Science and technology

Try Jed as your Linux terminal textual content editor

You could have heard about Emacs and Vim and Nano, the quintessential Linux textual content editors, however Linux has an abundance of open supply textual content editors, and it is my purpose to spend December giving 31 of them a good go.

In this text, I have a look at Jed, a terminal-based editor that includes a helpful drop-down menu, which makes it particularly straightforward for customers who’re new to terminal editors, in addition to those that simply don’t love remembering keyboard mixtures for each operate.

Install Jed

On Linux, your distribution’s software program repository could make Jed obtainable to put in by your package deal supervisor:

$ sudo dnf set up jed

Not all do, but it surely’s a simple utility to compile from supply code. First, obtain S-Lang (the language Jed is written in) and set up it:

$ wget
$ tar xvf slang*bz2
$ cd slang-x.y.z
$ ./configure ; make
$ sudo make set up

Once that is put in, do the identical with the Jed source code:

$ wget
$ tar xvf jed*bz2
$ cd jed-x.y.z
$ ./configure ; make
$ sudo make set up

Launch Jed

Jed runs in a terminal, so to begin it, simply open a terminal and sort jed:

F10 key ==> File   Edit   Search   Buffers   Windows   System   Help

     This is a scratch buffer.  It is NOT saved if you exit.

     To entry the menus, press F10 or ESC-m and the use the arrow
     keys to navigate.

     Latest model info is out there on the internet from
     <>.  Other sources of JED
     info embody the usenet newsgroups comp.editors and
     alt.lang.s-lang.  To subscribe to the jed-users mailing checklist, see

     Copyright (C) 1994, 2000-2009  John E. Davis
     Email feedback or ideas to <>.

[ (Jed zero.99.19U) Emacs: *scratch*    ()  1/16   eight:49am ]

How to make use of Jed

The directions that Jed auto-loads are clear and useful. You can press both the F10 key or the Esc key adopted by the letter M to enter the highest menu. This locations your cursor into the menu bar on the prime of the Jed display screen, but it surely would not open a menu. To open a menu, press Enter or Return in your keyboard. Use the arrow keys to navigate by every menu.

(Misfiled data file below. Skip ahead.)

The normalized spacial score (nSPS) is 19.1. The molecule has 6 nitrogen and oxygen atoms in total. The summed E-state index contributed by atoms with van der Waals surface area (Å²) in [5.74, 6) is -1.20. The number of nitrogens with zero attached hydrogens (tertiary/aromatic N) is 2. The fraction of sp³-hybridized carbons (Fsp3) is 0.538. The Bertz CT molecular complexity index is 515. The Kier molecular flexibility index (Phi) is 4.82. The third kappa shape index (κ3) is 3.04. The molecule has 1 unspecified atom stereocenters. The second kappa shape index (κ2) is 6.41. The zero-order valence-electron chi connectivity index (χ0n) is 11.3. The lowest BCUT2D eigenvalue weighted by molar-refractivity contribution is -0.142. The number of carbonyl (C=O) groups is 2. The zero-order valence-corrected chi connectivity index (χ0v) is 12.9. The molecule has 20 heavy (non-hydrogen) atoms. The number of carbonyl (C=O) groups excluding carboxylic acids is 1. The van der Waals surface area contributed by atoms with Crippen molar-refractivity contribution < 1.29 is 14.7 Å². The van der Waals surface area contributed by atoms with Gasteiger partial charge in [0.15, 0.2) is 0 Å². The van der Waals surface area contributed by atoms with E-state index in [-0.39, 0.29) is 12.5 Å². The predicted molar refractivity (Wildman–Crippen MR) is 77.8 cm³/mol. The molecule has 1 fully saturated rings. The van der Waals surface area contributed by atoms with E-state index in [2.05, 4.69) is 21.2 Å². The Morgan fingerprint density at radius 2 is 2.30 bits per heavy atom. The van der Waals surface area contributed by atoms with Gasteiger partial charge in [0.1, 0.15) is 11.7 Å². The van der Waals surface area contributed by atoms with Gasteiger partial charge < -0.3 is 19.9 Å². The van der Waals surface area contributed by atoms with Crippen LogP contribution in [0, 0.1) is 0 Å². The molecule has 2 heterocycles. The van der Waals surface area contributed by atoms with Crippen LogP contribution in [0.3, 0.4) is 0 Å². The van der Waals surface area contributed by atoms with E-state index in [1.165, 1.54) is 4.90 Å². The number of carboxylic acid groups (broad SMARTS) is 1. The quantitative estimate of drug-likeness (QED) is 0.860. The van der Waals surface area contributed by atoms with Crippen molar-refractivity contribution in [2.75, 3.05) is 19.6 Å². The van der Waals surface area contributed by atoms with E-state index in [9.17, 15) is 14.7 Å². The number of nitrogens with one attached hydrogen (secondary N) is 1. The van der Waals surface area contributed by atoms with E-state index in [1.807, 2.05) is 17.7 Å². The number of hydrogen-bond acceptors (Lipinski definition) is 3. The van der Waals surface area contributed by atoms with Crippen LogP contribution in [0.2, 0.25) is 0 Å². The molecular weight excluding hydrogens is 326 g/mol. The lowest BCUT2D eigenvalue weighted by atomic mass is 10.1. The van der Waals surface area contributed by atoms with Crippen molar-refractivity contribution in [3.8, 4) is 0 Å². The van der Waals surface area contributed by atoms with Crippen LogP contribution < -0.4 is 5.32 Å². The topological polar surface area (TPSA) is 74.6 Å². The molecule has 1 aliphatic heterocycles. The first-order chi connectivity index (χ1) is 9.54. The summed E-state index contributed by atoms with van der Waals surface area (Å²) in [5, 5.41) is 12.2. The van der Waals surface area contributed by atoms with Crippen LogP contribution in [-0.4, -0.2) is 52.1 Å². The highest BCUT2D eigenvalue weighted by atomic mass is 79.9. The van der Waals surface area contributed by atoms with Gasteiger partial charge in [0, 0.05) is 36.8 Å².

The onscreen menu will not be solely useful for first-time customers, it additionally gives nice reminders of keyboard shortcuts for skilled customers. For occasion, you possibly can most likely guess how one can save a file you have been engaged on: Go to the File menu and choose Save. If you wish to pace that course of up, you possibly can study the keyboard mixture of Ctrl+X after which Ctrl+S (sure, that is two keyboard shortcuts in succession).

Explore Jed’s options

For a easy editor, Jed has a stunning checklist of helpful options. It’s obtained a built-in multiplexer, permitting you to have a number of information open without delay however “stacked” on prime of each other, so you possibly can shuffle by them. You can cut up your Jed window to have a number of information onscreen without delay, change your shade theme, or open a shell.

For anybody skilled with Emacs, lots of Jed’s “unadvertised” options, reminiscent of keyboard mixtures for navigation and management, are immediately acquainted. Then once more, there is a slight studying (or perhaps unlearning) curve when a keyboard mixture is drastically totally different from what you count on. For instance, Alt+B in GNU Emacs strikes the cursor again a phrase, however in Jed, by default, it is a shortcut for the Buffers menu. This caught me off-guard about as soon as every sentence of this text.

Jed additionally has modes that assist you to load modules or plugins that will help you write particular sorts of textual content. For occasion, I wrote this text utilizing the default text_mode, however I used to be in a position to swap over to lua mode when hacking on a Lua script. These modes provide syntax highlighting and assist with matching parentheses and different delimiting characters. You can see which modes are bundled with Jed by wanting in /usr/share/jed/lib and since they’re written in S-Lang, you possibly can evaluation the code and presumably study a brand new language.

Try Jed

Jed is a pleasing and refreshingly clear textual content editor in your Linux terminal. It’s light-weight, straightforward to make use of, and comparatively uncomplicated in design. As an alternative choice to Vi for fast edits, you possibly can set Jed as EDITOR and VISUAL in your ~/.bashrc file (and in your root person’s ~/.bashrc file when you’re root). Try Jed at present.

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